Chapter 3 (photosynthesis)

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  • Created by: AbzzStarr
  • Created on: 23-05-16 12:20

3.1 Structure of leaves + p/s equasion

Adaptations:

  • Large surface area to collect sunlight
  • Arranged so one leaf isn't shadowed by another
  • Thin = short diffusion pathway
  • Transparent cuticle & epidermis - let light through to photosynthetic mesophyll cells beneath
  • Long, narrow upper mesophyll cells packed with chloroplasts to collect light
  • Lots of stomata for gaseous exchange
  • Stomata that open & close in response to light intensity
  • Lots of air spaces in lower mesophyll layer to allow diffusion of Carbon dioxide and oxygen
  • A network of xylem that brings water to cells in the leaf
  • Phloem to carry away sugars produced by photosynthesis

Overall photosynthesis equasion:

6CO2 + 6H2O ----> C6H1206 (glucose) + 6O2

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3.2 light - dependent reaction

Light used in 2 ways: To join P onto ADP making ATP and photolysis of water

  • Chlorophyll absorbs light - excites electrons
  • Electrons leave chlorophyll for electron carrier
  • Electrons move along ETC in O-R reactions in thylakoid membranes - energy combines P with ADP
  • Electrons replaced using photolysis, which also yields H ions (protons)
  • Protons taken up by NADP (becomes reduced NADP)
  • Reduced NADP then enters LIR along with the electrons 
  • The oxygen by-product of photolysis is either used in respiration or diffuses out of the leaf 

This happens in thylakoids of chloroplasts, chloroplasts are adapted for p/s in the following ways:

  • Thylakoid membranes have big SA for chlorophyll, electron carriers & enzymes to attach to
  • Proteins in grana hold chlorophyll in a way to allow maximum light absorption
  • Granal membranes have enzymes that help make ATP
  • Chloroplasts have DNA & ribosomes - they can make proteins needed for LDR 
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3.3 LIR (Calvin Cycle)

1. CO2 from the atmosphere diffuses into leaf through stomata & ends up in the stroma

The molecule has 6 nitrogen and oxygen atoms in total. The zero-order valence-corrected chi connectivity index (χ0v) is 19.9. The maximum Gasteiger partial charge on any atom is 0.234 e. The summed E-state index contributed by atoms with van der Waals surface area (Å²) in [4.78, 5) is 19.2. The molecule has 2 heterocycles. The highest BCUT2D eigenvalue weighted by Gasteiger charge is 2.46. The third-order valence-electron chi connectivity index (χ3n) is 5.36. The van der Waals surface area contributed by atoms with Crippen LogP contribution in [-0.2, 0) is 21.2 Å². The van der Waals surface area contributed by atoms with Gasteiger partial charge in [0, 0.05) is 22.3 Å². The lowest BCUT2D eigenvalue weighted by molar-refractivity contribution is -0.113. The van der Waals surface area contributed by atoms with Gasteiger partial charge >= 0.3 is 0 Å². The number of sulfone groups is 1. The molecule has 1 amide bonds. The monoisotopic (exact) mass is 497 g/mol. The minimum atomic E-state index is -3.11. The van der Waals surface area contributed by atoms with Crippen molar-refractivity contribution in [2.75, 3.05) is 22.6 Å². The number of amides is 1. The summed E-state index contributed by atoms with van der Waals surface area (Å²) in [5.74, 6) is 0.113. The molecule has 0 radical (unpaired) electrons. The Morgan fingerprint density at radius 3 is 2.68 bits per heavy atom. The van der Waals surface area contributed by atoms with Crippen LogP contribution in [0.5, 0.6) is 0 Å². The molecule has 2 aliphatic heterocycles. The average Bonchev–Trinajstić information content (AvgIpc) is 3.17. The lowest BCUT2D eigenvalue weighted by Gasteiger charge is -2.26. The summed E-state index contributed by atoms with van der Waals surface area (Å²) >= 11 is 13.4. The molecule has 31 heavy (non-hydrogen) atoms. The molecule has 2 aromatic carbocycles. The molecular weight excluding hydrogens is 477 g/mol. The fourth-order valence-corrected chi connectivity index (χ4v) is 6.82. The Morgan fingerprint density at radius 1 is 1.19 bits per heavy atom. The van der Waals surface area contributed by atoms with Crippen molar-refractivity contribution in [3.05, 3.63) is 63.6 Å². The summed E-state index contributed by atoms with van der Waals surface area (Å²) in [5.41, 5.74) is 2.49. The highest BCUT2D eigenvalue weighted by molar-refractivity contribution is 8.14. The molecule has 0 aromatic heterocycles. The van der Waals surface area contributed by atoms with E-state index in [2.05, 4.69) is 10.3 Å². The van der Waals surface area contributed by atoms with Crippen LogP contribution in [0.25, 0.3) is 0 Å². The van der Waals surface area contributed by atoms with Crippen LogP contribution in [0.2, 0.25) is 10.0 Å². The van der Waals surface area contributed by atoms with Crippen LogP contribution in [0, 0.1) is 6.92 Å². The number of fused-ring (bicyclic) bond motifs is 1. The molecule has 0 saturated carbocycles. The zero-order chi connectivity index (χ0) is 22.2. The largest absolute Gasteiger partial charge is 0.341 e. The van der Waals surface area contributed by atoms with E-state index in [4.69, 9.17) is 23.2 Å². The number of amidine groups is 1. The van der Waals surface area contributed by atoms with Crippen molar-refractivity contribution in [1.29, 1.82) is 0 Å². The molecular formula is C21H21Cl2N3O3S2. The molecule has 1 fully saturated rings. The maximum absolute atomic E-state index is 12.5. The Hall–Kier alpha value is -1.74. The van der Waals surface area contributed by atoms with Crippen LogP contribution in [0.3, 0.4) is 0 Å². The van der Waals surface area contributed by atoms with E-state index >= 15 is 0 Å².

2. Once in stroma, CO2 combines with RuBP (5 carbons) using an enzyme

3. This produces 2 molecules of G3P

4. ATP and reduced NADP from the LDR reduce G3P to TP

5. NADP is reformed and returns to LDR to be reduced again

6. Some TP converted to useful organic substances, such as glucose

7. Most TP used to regenerate RuBP using ATP from the LDR

Stroma adaptations for LIR: contains enzymes for reduction of CO2, surrounds grana (products of LDR can get there quickly), has DNA & ribosomes so it can quickly make proteins needed for LIR

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3.4 factors affecting photosynthesis

"At any given moment, the rate of a physiological process is limited by the factor at its least favourable value" e.g. light intensity:

  • In darkness, lack of light stops p/s - temperature & CO2 changes have no effect
  • Add light = increases rate of p/s
  • Add more light = rate of p/s increases further but not indefinitely
  • Now another factor (e.g CO2) is at its least favourable value & limits p/s
  • Providing more CO2 increases p/s
  • Further increases in CO2 have no effect (temperature now limits)

P/S measured by volume of O2 released or volume of CO2 taken up .

Light compensation point  = Point at which there is no net exchange of gases in/out of the plant (O2 produced & CO2 absorbed due to p/s is exactly balanced by O2 absorbed and CO2 produced by respiration)

Optimum CO2 concentration = 0.1% - gardeners/farmers often add more 

Optimum temperature = 25C - any higher & enzymes will denature & slow p/s

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